The Changing Landscape of the Job Market

Written by Eva Perkoski


Does it seem that with every passing year it's getting harder and harder to find good paying jobs? If you think so, you're not alone in your thoughts. In fact, this is a common complaint that many people have and it is even worse for those that do not have a college education.

Jobs are not bountiful right now and even college graduates sometimes find themselves waiting tables for a year or two after they receive their diploma before they are able to find a job. So, withrepparttar work force becoming tougher and tougher to break into, what are you going to do about it? Give up or fight back? Well,repparttar 144141 best way to ensure you will get hired at great jobs is to attend college. A degree is incredibly important, but it's not a guarantee for getting a job. Luckily, there are things you can do while in college to beef up your resume and make you stand out amongst allrepparttar 144142 other applicants.

First of all, learn a foreign language. Learn two if possible. If you don't know right now how important this is, you will understand once you~re trying to enterrepparttar 144143 work force. Many jobs are requiring applicants to speak at least one other language and you won't want to be turned away because you don't. So, sign yourself up for Spanish, Italian or Arabic and become fluent if you want your resume to outshinerepparttar 144144 others.

Secondly, and I can't stress enough - apply for internships. If you want to be a writer, find a local magazine and intern there for a few hours every week. Not only will this provide you with invaluable hands on experience but it will also get your foot inrepparttar 144145 door when you~re applying for writing jobs. If you're a marketing major, do an internship at a restaurant that is just opening or work at a local television station if you're major is broadcasting. Do an internship for as long as you can throughout your college years. Trust me, this will look fantastic on your resume and will automatically put you ahead of any other applicant that doesn't haverepparttar 144146 same experience.

Are You a Negative Thinker?

Written by Margaret Paul, Ph.D.


The following article is offered for free use in your ezine, print publication or on your web site, so long asrepparttar author resource box atrepparttar 144131 end is included, with hyperlinks. Notification of publication would be appreciated.

Title: Are You a Negative Thinker? Author: Margaret Paul, Ph.D. E-mail: mailto:margaret@innerbonding.com Copyright: © 2005 by Margaret Paul URL: http://www.innerbonding.com Word Count: 733 Category: Self-Improvement, Personal Growth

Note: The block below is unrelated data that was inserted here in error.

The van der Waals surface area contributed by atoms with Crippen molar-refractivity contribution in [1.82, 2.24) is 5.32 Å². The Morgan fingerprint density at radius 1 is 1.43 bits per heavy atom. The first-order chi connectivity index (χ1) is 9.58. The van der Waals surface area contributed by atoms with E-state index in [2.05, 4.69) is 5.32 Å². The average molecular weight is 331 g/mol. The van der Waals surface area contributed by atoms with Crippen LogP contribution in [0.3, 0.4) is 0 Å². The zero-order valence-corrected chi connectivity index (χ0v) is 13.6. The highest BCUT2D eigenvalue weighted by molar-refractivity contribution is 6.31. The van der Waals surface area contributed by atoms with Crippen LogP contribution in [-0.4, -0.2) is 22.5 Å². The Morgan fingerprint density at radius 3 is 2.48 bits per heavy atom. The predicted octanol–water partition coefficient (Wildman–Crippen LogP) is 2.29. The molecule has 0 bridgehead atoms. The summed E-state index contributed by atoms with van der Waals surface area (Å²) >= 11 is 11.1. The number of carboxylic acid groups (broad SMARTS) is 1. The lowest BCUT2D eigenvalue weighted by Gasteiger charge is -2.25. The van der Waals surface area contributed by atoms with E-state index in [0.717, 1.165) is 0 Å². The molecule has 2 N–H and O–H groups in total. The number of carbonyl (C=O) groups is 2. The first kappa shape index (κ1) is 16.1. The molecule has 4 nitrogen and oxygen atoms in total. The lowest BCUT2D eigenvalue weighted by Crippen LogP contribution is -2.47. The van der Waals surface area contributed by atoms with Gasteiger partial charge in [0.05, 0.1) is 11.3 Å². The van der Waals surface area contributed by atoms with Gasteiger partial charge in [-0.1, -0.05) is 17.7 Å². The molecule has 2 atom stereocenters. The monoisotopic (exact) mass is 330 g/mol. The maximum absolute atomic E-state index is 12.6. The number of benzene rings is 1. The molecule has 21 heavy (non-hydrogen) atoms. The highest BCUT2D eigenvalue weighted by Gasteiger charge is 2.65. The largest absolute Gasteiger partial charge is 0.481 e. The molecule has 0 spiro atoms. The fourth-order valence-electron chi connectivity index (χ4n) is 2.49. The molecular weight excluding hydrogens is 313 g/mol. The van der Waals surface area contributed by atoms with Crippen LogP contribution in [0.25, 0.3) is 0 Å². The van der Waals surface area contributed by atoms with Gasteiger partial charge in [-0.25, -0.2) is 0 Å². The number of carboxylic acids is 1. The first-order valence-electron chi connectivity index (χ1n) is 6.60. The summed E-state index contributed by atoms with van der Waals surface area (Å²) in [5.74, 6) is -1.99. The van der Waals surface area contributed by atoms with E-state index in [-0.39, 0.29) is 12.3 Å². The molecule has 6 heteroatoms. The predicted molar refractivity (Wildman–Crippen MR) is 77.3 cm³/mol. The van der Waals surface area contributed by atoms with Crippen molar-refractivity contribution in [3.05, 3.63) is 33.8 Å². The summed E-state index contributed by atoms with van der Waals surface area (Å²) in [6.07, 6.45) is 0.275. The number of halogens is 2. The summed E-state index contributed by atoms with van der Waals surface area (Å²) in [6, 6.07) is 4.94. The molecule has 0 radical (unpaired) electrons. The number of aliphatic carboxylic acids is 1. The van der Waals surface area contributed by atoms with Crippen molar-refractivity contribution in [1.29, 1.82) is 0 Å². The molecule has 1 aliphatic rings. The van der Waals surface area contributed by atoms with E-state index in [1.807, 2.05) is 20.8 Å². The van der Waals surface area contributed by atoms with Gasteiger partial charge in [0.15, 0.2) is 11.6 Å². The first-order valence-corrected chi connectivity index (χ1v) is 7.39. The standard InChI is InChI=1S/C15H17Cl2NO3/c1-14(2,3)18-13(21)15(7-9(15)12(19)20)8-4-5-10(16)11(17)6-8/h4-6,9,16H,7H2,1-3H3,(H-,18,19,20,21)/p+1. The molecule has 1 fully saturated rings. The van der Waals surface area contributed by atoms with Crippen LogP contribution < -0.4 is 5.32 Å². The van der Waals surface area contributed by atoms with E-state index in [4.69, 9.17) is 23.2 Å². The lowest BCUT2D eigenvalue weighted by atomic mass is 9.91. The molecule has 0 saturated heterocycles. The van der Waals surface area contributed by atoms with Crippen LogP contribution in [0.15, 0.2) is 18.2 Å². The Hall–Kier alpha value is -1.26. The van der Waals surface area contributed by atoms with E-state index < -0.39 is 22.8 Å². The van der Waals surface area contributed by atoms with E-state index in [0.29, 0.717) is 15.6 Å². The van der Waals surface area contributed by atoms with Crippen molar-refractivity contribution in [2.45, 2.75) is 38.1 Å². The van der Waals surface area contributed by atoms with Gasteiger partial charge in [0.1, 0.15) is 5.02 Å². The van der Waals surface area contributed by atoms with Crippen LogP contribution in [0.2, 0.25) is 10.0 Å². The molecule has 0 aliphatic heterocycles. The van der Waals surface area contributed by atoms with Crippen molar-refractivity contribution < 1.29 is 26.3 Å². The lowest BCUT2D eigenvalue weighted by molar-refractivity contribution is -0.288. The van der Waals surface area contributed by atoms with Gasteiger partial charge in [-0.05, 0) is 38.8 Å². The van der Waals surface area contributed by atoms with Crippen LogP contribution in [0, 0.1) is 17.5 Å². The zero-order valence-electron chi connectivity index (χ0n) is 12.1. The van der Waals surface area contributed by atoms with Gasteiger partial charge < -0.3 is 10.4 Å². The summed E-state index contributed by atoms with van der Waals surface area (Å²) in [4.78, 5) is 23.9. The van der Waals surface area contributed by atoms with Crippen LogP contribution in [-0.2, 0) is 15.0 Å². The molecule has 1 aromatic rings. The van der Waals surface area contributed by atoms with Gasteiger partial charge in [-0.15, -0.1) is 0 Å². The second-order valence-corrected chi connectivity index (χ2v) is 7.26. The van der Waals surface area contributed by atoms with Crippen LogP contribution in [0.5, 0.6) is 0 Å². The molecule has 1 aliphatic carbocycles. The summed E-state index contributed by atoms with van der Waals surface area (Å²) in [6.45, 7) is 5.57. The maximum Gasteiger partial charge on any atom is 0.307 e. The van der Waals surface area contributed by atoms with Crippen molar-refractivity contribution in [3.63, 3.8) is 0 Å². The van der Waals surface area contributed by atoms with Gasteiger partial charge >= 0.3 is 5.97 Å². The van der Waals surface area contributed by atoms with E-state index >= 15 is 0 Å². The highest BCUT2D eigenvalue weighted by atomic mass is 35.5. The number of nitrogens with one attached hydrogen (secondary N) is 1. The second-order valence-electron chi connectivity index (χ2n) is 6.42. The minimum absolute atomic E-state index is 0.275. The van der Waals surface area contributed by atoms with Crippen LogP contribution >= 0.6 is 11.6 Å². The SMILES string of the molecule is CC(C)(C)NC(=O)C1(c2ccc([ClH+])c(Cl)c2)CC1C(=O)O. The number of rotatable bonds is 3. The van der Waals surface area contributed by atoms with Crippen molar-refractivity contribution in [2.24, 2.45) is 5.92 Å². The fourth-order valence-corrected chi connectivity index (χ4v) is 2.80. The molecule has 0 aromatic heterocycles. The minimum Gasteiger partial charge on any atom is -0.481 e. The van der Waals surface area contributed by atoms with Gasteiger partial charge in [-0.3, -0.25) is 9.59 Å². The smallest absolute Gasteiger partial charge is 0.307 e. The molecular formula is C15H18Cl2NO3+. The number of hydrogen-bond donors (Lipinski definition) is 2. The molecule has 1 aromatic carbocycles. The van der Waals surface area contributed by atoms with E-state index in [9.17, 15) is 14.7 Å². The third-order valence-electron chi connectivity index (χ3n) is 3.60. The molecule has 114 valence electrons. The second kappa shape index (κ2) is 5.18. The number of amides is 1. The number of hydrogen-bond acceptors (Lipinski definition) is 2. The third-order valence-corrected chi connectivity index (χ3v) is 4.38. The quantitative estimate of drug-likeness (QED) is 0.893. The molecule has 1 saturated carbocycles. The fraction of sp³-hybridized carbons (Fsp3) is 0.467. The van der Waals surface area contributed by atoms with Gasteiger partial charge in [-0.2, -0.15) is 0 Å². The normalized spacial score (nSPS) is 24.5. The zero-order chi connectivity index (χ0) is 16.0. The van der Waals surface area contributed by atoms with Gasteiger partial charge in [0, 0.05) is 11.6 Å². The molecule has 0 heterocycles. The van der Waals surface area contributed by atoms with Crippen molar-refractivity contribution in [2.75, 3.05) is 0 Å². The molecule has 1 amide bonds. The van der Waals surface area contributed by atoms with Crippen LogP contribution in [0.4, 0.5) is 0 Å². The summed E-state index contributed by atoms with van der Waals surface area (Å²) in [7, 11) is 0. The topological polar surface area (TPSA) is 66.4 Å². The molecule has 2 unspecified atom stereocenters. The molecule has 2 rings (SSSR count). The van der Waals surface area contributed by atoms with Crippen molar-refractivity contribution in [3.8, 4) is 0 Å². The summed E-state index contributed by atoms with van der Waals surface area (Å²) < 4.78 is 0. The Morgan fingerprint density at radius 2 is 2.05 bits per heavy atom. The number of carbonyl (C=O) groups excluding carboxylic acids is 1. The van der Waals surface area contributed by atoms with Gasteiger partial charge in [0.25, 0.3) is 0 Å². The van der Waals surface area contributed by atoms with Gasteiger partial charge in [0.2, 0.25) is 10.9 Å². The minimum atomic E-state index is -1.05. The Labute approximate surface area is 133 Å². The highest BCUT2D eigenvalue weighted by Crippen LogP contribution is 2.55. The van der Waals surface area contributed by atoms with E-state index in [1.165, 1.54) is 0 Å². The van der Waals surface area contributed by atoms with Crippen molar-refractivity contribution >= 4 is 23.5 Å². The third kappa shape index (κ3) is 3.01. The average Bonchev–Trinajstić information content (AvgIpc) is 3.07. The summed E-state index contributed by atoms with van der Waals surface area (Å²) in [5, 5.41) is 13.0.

Are You a Negative Thinker? By Margaret Paul, Ph.D.

Barbara sought my help because of her chronic fatigue. She had been going to different kinds of doctors and trying different nutrition plans for years and nothing was helping her. One ofrepparttar 144132 doctors suggested that she try psychotherapy.

In became evident early in our work together than Barbara was deeply addicted to thinkingrepparttar 144133 worst. Constant negativity went through her mind about every aspect of her life. She would get out of her car and worry about getting robbed. In social situations, she would tell herself that people didnít like her. She was always worried about money, even though she was a successful graphic designer. Her husband could never do anything right. There was something wrong with every doctor she saw.

Negative thinking causes much stress inrepparttar 144134 body. I told Barbara to imagine that she was telling these negative thoughts to a child. How wouldrepparttar 144135 child feel most ofrepparttar 144136 time? Barbara could see that this child would, of course, feel anxious and stressed much ofrepparttar 144137 time in response to allrepparttar 144138 negativity and catastrophic thinking.

The medical profession has long told us that stress is one ofrepparttar 144139 leading causes of illness. Stress sets into motionrepparttar 144140 bodyís fight or flight response, pouring cortisol intorepparttar 144141 body and eventually exhaustingrepparttar 144142 adrenal glands. Adrenal exhaustion can be one ofrepparttar 144143 results of so much negative thinking.

While Barbara could understandrepparttar 144144 possible effect her negative thinking was having on her health, it was extremely challenging for her to give up her negative thinking. Barbara deeply believed that her negative thinking kept her safe from disappointment. She believed that thinkingrepparttar 144145 negative thought beforerepparttar 144146 bad thing would happen prepared her to deal with it. She didnít want to be caught off guard. She believed that she could not handlerepparttar 144147 pain of disappointment, so that if she knew about it ahead of time and actually expected it, she wouldnít feel disappointed.

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